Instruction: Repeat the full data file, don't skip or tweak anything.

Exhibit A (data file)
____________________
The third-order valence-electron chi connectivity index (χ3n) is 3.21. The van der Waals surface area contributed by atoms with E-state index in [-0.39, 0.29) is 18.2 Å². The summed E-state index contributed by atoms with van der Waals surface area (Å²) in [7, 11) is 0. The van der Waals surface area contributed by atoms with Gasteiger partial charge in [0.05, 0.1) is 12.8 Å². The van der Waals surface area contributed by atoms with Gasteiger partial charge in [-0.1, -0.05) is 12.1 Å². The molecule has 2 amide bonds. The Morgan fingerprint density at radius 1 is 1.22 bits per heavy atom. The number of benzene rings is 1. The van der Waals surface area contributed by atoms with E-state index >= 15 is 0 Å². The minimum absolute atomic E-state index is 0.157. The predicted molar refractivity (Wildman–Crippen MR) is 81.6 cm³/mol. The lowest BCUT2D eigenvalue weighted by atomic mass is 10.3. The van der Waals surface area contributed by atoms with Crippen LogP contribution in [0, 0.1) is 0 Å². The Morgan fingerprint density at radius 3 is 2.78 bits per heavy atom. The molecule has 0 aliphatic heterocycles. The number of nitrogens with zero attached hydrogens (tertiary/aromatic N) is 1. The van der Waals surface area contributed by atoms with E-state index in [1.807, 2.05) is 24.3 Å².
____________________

The third-order valence-electron chi connectivity index (χ3n) is 3.21. The van der Waals surface area contributed by atoms with E-state index in [-0.39, 0.29) is 18.2 Å². The summed E-state index contributed by atoms with van der Waals surface area (Å²) in [7, 11) is 0. The van der Waals surface area contributed by atoms with Gasteiger partial charge in [0.05, 0.1) is 12.8 Å². The van der Waals surface area contributed by atoms with Gasteiger partial charge in [-0.1, -0.05) is 12.1 Å². The molecule has 2 amide bonds. The Morgan fingerprint density at radius 1 is 1.22 bits per heavy atom. The number of benzene rings is 1. The van der Waals surface area contributed by atoms with E-state index >= 15 is 0 Å². The minimum absolute atomic E-state index is 0.157. The predicted molar refractivity (Wildman–Crippen MR) is 81.6 cm³/mol. The lowest BCUT2D eigenvalue weighted by atomic mass is 10.3. The van der Waals surface area contributed by atoms with Crippen LogP contribution in [0, 0.1) is 0 Å². The Morgan fingerprint density at radius 3 is 2.78 bits per heavy atom. The molecule has 0 aliphatic heterocycles. The number of nitrogens with zero attached hydrogens (tertiary/aromatic N) is 1. The van der Waals surface area contributed by atoms with E-state index in [1.807, 2.05) is 24.3 Å².